Stewart Tabori & Chang
Jon Rowley is Seattle's seafood guru, the man who brought us Copper River salmon and Puget Sound oysters. He may not be a household name, but he's known to fishermen, farmers, chefs, and food writers across the country. Without Rowley, a Reed College dropout who spent decades fishing in Alaska, Seattle wouldn't know what a fresh oyster even tastes like.
So when Georgia Pellegrini first arrived in Seattle from New York to interview Rowley for her book about food artisans around the world, she'd already been seduced (figuratively), by a gift-box of Totten Inlet Virginicas that Rowley had sent her. At his home in Magnolia, he fed her scrambled eggs with deeply flavored Swiss chard and a salad of purslane and heirloom tomatoes; at the Ballard Farmers Market, they bought the makings for ratatouille; at Fisherman's Terminal, Yukon King salmon. He taught her about umami. "They were the best eating days of my life," she writes, "where I first encountered the beautiful taste."
There are 16 chapters in Pellegrini's new book, Food Heroes: 16 Culinary Artisans Preserving Tradition (Stewart Tabori & Chang, 240 pages, $24.95). The Seattle chapter centers on Rowley and his quest for beautiful tastes, and takes on added layers of complexity with the smells (and sounds) of Kate McDermott's pies. In a post on Cornichon a couple of years ago, I called them "Local Treasures."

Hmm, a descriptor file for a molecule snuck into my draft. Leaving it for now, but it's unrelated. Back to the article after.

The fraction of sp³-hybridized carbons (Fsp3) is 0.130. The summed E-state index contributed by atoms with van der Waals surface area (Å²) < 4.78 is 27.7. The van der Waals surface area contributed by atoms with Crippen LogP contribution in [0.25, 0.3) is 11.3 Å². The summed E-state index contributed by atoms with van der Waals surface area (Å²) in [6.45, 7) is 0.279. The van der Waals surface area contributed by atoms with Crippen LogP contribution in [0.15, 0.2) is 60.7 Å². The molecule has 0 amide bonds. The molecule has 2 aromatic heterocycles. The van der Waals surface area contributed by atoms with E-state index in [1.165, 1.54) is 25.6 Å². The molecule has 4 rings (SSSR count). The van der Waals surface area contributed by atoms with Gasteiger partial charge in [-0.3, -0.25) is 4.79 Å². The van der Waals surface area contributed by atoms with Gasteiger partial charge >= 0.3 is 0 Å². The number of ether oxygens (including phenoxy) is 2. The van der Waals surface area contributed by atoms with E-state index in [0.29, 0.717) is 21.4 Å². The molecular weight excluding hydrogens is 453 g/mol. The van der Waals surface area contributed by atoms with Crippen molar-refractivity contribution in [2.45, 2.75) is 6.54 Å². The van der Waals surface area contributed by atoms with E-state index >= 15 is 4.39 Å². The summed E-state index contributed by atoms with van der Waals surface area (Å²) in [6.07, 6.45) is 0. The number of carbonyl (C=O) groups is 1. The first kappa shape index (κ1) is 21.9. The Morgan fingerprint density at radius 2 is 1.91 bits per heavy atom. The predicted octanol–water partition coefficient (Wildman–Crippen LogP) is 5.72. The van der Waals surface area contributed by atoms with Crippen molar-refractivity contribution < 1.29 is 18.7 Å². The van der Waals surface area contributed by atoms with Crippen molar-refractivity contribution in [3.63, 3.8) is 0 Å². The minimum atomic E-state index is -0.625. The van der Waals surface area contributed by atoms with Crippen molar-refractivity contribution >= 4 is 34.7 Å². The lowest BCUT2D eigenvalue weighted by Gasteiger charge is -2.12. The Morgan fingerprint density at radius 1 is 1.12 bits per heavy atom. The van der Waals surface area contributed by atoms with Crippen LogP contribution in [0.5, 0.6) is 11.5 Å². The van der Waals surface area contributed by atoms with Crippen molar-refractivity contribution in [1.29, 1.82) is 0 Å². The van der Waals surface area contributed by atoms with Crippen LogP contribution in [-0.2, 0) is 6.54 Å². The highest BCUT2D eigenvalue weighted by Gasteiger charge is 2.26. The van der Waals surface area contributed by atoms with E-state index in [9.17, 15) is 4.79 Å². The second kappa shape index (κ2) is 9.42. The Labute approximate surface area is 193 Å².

Saveur had just named Rowley to its list of "Top 100" tastes/tastemakers, and — separately, on its own merits — printed a picture of Kate's blackberry pie on the cover. The story of Jon and Kate's courtship (he brings her flowers: 10,000 roses) is poignant, as they have since separated. (She teaches pie-making classes and writes a blog for bakers, theartofthepie.)
In addition to Rowley, Pellegrini's book profiles a potato-breeder in Sligo, Ireland, an olive farmer in Provence, a butter maker in England, a beekeeper in Norway, all lovingly showcased in glowing, late-afternoon light. Heroes from rural Kentucky, coastal California, and remote corners of Tennessee and Colorado make appearances as well.
Pellegrini is a bit of a media hound, a former chef who now has a hot blog and a TV show in the works. For the moment, she travels the world meeting the artisans who have made a lifetime commitment to good food. Yes, they begin to blur together after a while, all these uncompromising individualists, so the profiles are best taken in small doses. The overall effect, however, is one of optimism, of hope for humankind and the planet we inhabit.
Then again, you don't have to travel the world to come up with culinary artisans. Braiden Rex-Johnson's Pacific Northwest Wining & Dining (John Wiley & Sons, 2007) profiled a lineup of wine makers and chefs as part of a cookbook. So did Kurt Beecher Dammeier's Pure Flavor (Clarkson Potter, 2007). You could probably burrow down into a city, or even a neighborhood (fractal-like) and find a dozen stubborn "originals" preserving their traditional foods and culture.
One word of clarification: Rowley was the first winner of the Seattle Weekly's annual Pellegrini award, which honors the memory of Angelo Pellegrini (1904-1991), a professor of English literature at the University of Washington and passionate writer about food. Author Georgia Pellegrini is no relation, but for those who remember Angelo, you know if he were still alive he'd not only love this book, he'd be in it.
If you go: Georgia Pellegrini reads from Food Heroes , 7 p.m. Thursday (Aug. 26), Elliott Bay Book Co., 1521 10th Ave., Seattle.
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